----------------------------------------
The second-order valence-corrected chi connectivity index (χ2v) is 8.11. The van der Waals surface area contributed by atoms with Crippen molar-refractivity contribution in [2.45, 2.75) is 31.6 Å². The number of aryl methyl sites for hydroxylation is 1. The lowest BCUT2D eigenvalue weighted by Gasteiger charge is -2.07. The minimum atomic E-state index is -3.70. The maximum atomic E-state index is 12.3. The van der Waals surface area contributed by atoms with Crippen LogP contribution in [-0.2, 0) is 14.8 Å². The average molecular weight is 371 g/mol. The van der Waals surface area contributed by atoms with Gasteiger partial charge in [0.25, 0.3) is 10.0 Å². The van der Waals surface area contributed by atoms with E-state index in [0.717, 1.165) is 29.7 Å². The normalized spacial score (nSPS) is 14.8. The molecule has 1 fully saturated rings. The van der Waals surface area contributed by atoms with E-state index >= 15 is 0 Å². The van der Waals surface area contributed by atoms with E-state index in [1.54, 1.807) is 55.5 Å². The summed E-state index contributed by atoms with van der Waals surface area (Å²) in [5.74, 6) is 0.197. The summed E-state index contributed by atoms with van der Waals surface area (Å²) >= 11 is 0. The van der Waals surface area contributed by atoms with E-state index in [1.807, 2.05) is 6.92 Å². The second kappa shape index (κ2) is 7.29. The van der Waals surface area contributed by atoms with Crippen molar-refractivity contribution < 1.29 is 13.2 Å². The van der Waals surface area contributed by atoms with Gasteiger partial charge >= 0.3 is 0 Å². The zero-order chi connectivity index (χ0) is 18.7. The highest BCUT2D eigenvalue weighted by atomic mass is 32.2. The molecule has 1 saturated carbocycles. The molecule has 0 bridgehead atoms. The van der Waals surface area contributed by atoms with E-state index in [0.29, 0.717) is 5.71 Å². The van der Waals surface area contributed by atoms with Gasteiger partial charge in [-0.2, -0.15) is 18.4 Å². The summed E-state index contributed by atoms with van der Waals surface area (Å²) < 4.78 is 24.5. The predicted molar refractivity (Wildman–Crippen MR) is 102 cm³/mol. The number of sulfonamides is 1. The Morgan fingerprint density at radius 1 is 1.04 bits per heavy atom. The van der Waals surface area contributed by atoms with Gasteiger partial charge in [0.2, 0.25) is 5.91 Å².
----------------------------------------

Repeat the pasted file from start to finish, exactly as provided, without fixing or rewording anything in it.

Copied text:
The second-order valence-corrected chi connectivity index (χ2v) is 8.11. The van der Waals surface area contributed by atoms with Crippen molar-refractivity contribution in [2.45, 2.75) is 31.6 Å². The number of aryl methyl sites for hydroxylation is 1. The lowest BCUT2D eigenvalue weighted by Gasteiger charge is -2.07. The minimum atomic E-state index is -3.70. The maximum atomic E-state index is 12.3. The van der Waals surface area contributed by atoms with Crippen LogP contribution in [-0.2, 0) is 14.8 Å². The average molecular weight is 371 g/mol. The van der Waals surface area contributed by atoms with Gasteiger partial charge in [0.25, 0.3) is 10.0 Å². The van der Waals surface area contributed by atoms with E-state index in [0.717, 1.165) is 29.7 Å². The normalized spacial score (nSPS) is 14.8. The molecule has 1 fully saturated rings. The van der Waals surface area contributed by atoms with E-state index >= 15 is 0 Å². The van der Waals surface area contributed by atoms with E-state index in [1.54, 1.807) is 55.5 Å². The summed E-state index contributed by atoms with van der Waals surface area (Å²) in [5.74, 6) is 0.197. The summed E-state index contributed by atoms with van der Waals surface area (Å²) >= 11 is 0. The van der Waals surface area contributed by atoms with E-state index in [1.807, 2.05) is 6.92 Å². The second kappa shape index (κ2) is 7.29. The van der Waals surface area contributed by atoms with Crippen molar-refractivity contribution < 1.29 is 13.2 Å². The van der Waals surface area contributed by atoms with Gasteiger partial charge >= 0.3 is 0 Å². The zero-order chi connectivity index (χ0) is 18.7. The highest BCUT2D eigenvalue weighted by atomic mass is 32.2. The molecule has 1 saturated carbocycles. The molecule has 0 bridgehead atoms. The van der Waals surface area contributed by atoms with E-state index in [0.29, 0.717) is 5.71 Å². The van der Waals surface area contributed by atoms with Gasteiger partial charge in [-0.2, -0.15) is 18.4 Å². The summed E-state index contributed by atoms with van der Waals surface area (Å²) < 4.78 is 24.5. The predicted molar refractivity (Wildman–Crippen MR) is 102 cm³/mol. The number of sulfonamides is 1. The Morgan fingerprint density at radius 1 is 1.04 bits per heavy atom. The van der Waals surface area contributed by atoms with Gasteiger partial charge in [0.2, 0.25) is 5.91 Å².